Employees and Independent Contractors

Employees and Independent Contractors

Employees and Independent Contractors

New companies often want to classify any new workers as independent contractors instead of employees, in order to limit the company’s costs. Costs attributable to hiring and retaining employees can be quite substantial, and include workers’ compensation, unemployment insurance tax, social security tax and withholding and local payroll taxes.  Simply calling a worker an independent contractor, even in a signed, written contract, does not, however, mean that the law will recognize the worker as such.

Instead, more often that not, the law will deem the relationship to be between an employer and employee. This is very common mistake that occurs with new companies seeking to limit their costs, and is one of those classic situations where substance (i.e., the underlying law governing how the parties actually deal with each other) prevails over form (i.e., what the parties choose to call their relationship). Misclassification of employees and independent contractors can lead to forced payment of back taxes, penalties, and interest payments, so properly classifying workers is important.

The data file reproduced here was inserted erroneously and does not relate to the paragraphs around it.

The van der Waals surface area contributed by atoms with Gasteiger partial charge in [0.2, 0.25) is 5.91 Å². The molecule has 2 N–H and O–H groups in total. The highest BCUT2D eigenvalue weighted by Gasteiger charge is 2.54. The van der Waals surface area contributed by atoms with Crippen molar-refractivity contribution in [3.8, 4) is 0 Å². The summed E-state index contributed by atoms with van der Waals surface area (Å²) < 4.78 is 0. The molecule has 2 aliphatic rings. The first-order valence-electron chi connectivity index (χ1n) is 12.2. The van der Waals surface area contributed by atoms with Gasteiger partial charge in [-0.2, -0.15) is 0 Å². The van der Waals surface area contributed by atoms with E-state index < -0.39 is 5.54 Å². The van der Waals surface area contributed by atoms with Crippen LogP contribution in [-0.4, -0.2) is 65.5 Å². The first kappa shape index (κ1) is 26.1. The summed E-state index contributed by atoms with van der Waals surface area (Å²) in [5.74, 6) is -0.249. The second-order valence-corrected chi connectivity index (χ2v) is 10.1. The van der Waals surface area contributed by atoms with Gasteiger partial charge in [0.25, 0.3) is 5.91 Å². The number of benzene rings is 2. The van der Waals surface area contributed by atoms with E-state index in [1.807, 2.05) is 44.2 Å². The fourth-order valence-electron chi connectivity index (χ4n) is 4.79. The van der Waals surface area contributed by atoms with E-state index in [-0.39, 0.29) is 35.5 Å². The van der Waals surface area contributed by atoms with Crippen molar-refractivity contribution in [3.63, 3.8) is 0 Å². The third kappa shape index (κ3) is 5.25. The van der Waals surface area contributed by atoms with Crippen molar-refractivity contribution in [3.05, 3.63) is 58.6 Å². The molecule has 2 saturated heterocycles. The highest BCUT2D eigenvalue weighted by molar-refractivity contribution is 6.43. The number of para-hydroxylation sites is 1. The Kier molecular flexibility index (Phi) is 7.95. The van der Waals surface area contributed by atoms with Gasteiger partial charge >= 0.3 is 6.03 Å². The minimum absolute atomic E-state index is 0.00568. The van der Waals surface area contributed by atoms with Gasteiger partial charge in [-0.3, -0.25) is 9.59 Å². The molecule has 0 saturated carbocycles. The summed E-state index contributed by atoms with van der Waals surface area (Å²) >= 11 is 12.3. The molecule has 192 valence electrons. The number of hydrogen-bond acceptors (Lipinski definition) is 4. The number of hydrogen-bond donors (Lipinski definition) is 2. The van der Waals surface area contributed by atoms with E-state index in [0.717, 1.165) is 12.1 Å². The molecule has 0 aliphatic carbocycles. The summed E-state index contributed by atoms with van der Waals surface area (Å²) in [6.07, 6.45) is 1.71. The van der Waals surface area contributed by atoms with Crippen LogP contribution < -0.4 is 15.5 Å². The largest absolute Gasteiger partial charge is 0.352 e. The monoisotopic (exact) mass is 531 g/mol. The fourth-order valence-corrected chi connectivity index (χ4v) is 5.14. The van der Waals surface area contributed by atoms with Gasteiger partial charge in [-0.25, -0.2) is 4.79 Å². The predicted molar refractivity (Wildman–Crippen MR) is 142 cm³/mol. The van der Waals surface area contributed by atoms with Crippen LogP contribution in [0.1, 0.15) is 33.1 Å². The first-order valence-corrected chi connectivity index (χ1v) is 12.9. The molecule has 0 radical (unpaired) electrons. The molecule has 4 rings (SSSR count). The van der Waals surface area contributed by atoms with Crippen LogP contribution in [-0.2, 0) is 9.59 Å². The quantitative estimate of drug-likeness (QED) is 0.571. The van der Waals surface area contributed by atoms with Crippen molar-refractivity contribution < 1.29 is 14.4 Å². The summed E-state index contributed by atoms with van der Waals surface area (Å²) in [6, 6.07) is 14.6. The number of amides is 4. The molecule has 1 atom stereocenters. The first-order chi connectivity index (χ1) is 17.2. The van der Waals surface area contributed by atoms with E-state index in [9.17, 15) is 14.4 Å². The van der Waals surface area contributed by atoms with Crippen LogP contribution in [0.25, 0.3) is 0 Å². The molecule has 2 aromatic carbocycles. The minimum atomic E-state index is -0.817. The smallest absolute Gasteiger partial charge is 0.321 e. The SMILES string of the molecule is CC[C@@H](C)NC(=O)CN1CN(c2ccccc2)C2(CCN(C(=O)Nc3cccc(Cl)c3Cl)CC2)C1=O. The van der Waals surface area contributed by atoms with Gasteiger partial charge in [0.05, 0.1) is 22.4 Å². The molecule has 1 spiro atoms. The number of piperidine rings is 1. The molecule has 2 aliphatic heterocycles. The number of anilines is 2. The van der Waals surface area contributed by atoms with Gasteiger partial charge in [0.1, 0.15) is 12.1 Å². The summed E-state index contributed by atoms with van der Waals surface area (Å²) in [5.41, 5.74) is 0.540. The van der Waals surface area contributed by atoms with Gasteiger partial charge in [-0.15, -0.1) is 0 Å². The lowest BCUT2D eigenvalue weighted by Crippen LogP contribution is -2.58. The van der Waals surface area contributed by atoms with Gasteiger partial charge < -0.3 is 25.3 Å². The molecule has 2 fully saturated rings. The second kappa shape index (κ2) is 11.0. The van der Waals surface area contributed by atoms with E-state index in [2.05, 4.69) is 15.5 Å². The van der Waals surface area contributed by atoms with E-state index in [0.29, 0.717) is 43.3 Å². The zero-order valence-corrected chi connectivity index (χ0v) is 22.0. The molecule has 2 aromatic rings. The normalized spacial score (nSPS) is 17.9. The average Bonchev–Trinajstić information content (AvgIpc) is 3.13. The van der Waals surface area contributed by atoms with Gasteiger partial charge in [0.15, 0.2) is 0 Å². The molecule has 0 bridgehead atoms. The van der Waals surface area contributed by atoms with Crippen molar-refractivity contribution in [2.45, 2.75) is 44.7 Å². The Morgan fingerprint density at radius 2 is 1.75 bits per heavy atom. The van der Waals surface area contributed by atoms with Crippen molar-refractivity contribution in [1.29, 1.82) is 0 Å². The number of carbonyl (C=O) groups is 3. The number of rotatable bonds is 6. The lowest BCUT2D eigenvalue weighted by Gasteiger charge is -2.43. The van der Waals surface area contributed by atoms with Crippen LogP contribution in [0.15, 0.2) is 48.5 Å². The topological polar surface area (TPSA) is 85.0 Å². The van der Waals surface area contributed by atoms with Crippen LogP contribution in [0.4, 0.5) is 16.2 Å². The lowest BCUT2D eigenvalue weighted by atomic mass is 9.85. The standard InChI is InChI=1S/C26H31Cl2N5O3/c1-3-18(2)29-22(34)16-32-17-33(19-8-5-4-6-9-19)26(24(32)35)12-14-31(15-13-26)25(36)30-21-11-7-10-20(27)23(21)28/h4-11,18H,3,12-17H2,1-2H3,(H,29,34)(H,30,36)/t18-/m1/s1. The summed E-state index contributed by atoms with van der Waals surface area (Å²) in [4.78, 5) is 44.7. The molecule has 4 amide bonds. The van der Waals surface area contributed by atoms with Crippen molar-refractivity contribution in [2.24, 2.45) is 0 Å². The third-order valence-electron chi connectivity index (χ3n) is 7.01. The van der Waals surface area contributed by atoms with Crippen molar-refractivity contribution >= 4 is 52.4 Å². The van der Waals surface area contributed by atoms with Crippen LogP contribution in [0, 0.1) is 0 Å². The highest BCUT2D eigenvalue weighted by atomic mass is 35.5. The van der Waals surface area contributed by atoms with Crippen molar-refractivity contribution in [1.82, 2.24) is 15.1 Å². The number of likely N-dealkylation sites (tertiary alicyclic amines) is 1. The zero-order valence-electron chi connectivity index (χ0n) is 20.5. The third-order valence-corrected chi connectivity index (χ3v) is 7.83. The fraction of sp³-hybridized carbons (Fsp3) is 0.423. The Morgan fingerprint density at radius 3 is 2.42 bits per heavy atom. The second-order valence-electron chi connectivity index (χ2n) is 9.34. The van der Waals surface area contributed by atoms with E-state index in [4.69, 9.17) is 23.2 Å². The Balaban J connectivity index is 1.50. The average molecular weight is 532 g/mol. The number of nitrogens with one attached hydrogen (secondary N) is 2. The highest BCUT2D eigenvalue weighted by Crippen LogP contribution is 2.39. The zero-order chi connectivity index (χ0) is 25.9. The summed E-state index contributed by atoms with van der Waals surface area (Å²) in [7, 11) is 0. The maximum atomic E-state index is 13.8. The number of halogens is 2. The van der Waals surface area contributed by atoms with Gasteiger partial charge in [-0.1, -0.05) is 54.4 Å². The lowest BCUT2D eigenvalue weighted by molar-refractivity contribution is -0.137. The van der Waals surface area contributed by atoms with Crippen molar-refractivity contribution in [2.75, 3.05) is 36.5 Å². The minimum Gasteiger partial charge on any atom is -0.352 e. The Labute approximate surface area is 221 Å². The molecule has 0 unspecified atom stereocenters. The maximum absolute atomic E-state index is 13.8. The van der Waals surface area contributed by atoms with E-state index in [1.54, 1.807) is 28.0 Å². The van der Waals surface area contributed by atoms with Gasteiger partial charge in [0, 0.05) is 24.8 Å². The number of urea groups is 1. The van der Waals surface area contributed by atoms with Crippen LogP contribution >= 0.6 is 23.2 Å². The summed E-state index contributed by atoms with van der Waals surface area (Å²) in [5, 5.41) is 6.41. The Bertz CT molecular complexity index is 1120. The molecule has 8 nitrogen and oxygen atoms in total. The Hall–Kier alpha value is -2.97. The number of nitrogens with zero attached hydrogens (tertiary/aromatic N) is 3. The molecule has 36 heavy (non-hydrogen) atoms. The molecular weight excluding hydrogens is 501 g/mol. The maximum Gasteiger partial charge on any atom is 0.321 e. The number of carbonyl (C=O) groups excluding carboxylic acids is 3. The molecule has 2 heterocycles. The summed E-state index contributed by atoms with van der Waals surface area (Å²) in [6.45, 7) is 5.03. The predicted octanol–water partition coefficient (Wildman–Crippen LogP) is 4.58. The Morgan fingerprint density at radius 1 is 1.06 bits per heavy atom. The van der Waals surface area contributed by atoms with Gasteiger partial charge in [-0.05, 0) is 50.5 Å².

Oregon law is relatively straightforward on the differences between an employee and independent contractor. Though no one factor is determinative, generally, if an employer can direct and control the worker, then it is more likely that the worker will be characterized as an employee. The State of Oregon has a good link on its oregon.gov site, setting forth some of the additional factors that courts will look to in determining the correct characterization.

In four specific situations, the manner in which workers will be characterized is set forth under an Oregon statute: ORS 670.600. A person performing a service must meet all of the criteria in the statute to be considered an independent contractor for the following purposes:

– Withholding (Department of Revenue);
– Unemployment Insurance (Employment Department);
– Construction Licensing (Construction Contractors Board); and
– Landscape Licensing (Landscape Contractors Board).

To learn more about this issue, visit the State of Oregon’s site, which has some other helpful links.

Author: Andrew Harris

Andrew Harris is an attorney in Portland, Oregon and he wrote this article about employees and independent contractors.

Learn More About Employees and Independent Contractors

To continue reading more about the laws that might affect your business, including laws about employees and independent contractors, please see the Articles page. Or, to simply see a list of helpful legal resources for Oregon startups and businesses, please see the Legal Resources page.

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